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Maddie Reviews: Emma by Jane Austen

9 Jul

9780143106463_Emma_ClaDlx.indd
Earlier this year, I decided to deviate from my usual reading material and go for something a bit different. I got a copy of Emma through a free book something-or-other, and decided- why not? I had been inspired to start reading Jane Austen because of Gwyneth Paltrow, The Mother Daughter Book Club series, and just because it sounded like something that would be more interesting to me. I figured that if I was going to finally start to brave literature from the early 1900s, why not start with something a bit gossipy and love triangle oriented?

You’ve probably heard of this book before. It was the last book that the famous Jane Austen published in her lifetime. Its heroine is the witty and intelligent but extremely nosy Emma, a member of the higher branch of English society from around the eighteen hundreds. As the publisher description adequately describes her, “she was beautiful, clever, rich, and single.” She is set apart from her peers (and, I think, other heroines of her time) by being content to remain perfectly clever and single. As she says in the book, “’I never have been in love; it is not my way, or my nature, and I do not think I ever shall.’” Certainly, the main plot point of the story is her delightful nosiness.

In the very beginning, she sets out to match her new charge/protégé, the young Miss Harriet, an orphan of unknown parentage, to the handsome, young, and wealthy Mr. Elton. Emma decides she must take Harriett under her wing after her main companion, the former Miss Taylor turned Mrs. Weston, is married. Making matches and getting into people’s business is our dear protagonist Emma’s favorite pastime. The story evolves to include the interesting twists and turns of Emma’s scheme, with some things extremely unexpected, and others that could be guessed from the beginning – for, really, what is a Jane Austen novel without romance?

Overall, I really enjoyed this book. I noticed how Jane Austen seemed to use some facts of English society in the story, remark about them in a clever prose, and then (very subtly) make fun of them, as if to say, through her characters and their actions, that some aspects of society were just plain stupid. To give a specific example I have in mind would spoil some of the book, so I’m just going to leave it at that.

Another thing I liked about this book were all the different characters. There is the disagreeable friend of Emma’s, Mr. Knightly, her father, Mr. Woodhouse, who seems to have a rather stalkerish obsession with their town doctor, Perry (and health), the young, slightly dimwitted Miss Harriet, and the dapper Mr. Elton.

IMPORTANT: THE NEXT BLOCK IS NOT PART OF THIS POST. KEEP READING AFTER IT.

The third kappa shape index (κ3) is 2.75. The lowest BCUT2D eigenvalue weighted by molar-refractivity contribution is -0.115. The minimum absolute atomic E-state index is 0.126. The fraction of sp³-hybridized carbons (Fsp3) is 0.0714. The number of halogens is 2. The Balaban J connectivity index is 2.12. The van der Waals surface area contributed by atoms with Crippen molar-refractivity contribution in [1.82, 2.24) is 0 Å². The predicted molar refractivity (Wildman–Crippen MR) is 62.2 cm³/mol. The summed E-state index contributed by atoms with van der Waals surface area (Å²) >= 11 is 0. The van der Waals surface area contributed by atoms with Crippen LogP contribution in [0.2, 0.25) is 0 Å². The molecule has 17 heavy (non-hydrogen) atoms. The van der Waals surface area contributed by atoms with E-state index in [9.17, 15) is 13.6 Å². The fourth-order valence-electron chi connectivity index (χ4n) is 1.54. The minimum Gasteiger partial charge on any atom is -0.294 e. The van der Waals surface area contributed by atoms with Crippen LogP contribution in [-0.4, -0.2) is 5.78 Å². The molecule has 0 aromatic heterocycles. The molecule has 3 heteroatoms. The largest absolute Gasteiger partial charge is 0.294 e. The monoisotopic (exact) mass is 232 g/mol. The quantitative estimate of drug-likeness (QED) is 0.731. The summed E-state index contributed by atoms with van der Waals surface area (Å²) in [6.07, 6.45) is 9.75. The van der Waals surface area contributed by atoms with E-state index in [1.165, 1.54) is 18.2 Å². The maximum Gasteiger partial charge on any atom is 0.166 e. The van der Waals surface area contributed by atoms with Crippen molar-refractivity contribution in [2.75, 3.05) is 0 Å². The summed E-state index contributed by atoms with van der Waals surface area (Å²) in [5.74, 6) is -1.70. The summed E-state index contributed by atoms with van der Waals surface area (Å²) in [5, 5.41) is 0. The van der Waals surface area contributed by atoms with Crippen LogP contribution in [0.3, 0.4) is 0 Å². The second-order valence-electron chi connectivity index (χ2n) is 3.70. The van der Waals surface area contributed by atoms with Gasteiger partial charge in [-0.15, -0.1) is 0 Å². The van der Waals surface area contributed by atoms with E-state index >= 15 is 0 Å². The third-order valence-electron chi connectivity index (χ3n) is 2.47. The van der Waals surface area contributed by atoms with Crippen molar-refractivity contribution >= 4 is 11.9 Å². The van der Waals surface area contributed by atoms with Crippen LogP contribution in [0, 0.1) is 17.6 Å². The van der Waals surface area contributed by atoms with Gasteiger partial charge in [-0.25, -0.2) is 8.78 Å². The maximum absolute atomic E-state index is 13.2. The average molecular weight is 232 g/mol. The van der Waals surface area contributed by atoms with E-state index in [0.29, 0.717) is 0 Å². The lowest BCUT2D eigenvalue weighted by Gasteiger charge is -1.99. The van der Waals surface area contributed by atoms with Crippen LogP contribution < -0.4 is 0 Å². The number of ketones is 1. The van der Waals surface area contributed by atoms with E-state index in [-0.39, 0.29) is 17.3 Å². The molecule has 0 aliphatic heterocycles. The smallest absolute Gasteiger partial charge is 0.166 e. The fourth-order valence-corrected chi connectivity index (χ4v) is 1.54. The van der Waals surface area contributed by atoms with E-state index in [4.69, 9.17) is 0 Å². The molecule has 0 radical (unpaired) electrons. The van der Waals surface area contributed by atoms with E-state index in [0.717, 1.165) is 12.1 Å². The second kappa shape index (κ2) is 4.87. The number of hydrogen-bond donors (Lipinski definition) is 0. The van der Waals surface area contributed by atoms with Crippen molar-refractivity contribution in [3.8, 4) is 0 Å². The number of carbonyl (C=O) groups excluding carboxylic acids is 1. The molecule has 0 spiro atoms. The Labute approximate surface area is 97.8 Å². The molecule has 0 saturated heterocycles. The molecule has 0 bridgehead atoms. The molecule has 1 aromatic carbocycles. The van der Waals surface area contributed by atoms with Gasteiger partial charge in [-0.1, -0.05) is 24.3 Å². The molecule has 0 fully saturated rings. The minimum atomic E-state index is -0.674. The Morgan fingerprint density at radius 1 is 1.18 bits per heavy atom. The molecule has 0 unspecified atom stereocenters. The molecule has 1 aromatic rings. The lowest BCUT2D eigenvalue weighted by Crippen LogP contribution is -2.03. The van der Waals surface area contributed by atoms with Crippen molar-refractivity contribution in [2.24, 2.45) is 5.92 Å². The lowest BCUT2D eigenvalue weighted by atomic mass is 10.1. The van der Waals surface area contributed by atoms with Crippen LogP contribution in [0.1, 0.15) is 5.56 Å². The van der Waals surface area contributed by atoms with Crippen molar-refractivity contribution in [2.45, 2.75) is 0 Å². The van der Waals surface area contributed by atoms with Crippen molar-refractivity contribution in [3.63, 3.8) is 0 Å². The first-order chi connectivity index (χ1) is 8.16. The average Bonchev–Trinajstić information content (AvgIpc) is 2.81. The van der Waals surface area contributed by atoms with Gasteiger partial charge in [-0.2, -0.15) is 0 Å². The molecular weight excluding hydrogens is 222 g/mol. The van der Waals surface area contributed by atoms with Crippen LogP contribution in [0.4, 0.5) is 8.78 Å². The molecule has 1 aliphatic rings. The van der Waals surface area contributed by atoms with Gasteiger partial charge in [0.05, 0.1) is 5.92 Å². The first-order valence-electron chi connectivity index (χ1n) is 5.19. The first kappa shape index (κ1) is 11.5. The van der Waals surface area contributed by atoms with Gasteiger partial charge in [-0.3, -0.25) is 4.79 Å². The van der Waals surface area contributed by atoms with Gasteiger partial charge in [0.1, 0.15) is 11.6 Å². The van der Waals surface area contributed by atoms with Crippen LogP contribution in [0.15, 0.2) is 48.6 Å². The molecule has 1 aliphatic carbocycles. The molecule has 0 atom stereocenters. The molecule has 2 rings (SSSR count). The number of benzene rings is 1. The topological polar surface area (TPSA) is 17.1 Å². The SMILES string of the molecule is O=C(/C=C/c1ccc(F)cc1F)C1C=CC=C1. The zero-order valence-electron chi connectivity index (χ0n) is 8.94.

I also love her use of language. It was the kind of book that you are bursting at the seams to read in a British accent, and cuddle up with a cup of mint tea, a blanket, and a small dog by the fireplace.

There were things about this book that I wasn’t as fond of. First, there are spaces in places they simply shouldn’t be. The same can be said of the letter u, and other odd things that appear in places that they don’t in American English. The book, while much more interesting, than, say, The Scarlet Letter, is still a bit tedious and hard to read at times. The plot as well, or at least parts of it, was extremely predictable. For example, I knew that ______ would end up with ______ and that ______ would, like, NEVER work out, and they’d end up back with _______ . . . I think you get my point. Saying all of this, though, it was still readable.

If you struggle sometimes with regular English, let alone older English, and classics just aren’t for you, then you may want to wait a few more years to tackle Emma. On the other hand, I highly recommend this book if you like classics, or want to start reading them. This book is most definitely a great place to begin! Also, if you appreciate love complications and just all-around extremely satisfying (read for five hours straight in a very large generously stuffed chair) books, you’d definitely adore this one.

So, pick up Emma, by Jane Austen: It’s a great way to start reading classics, and to perfect that British accent.

Maddie
Title: Emma
Author: Jane Austen
Publisher: Originally published in 1815 by John Murray

Note from Em: Maddie and I used to co-host a radio show together where we talked about all the great (and sometimes not great) books that we read. Sadly, Maddie had to leave the radio show when she and her family moved several hours away. Luckily she still shares her love of reading and her book reviewing talents with the world! Her reviews are also posted on the Bound By Books radio show blog.

Maddie Reviews: Code Name Verity

4 May

Maddie
Note from Em: Maddie and I used to co-host a radio show together where we talked about all the great (and sometimes not great) books that we read. Sadly, Maddie had to leave the radio show last year when she and her family moved several hours away. Luckily she still shares her love of reading and her book reviewing talents with the world! Her reviews are posted on the Bound By Books radio show blog and here’s one of her latest reviews, which I thought you all would enjoy!


CodeNameVerity
Code Name Verity was an amazing and thought-provoking book. As I have said before to those I know (in post-novel babbling disorder), I love fantasy and science fiction, and yet, despite this love, the genres that really GET me. . . the genres that affect me and leave a lasting impact are realistic and historical fiction. Code Name Verity is, I believe, the epitome of why this is true.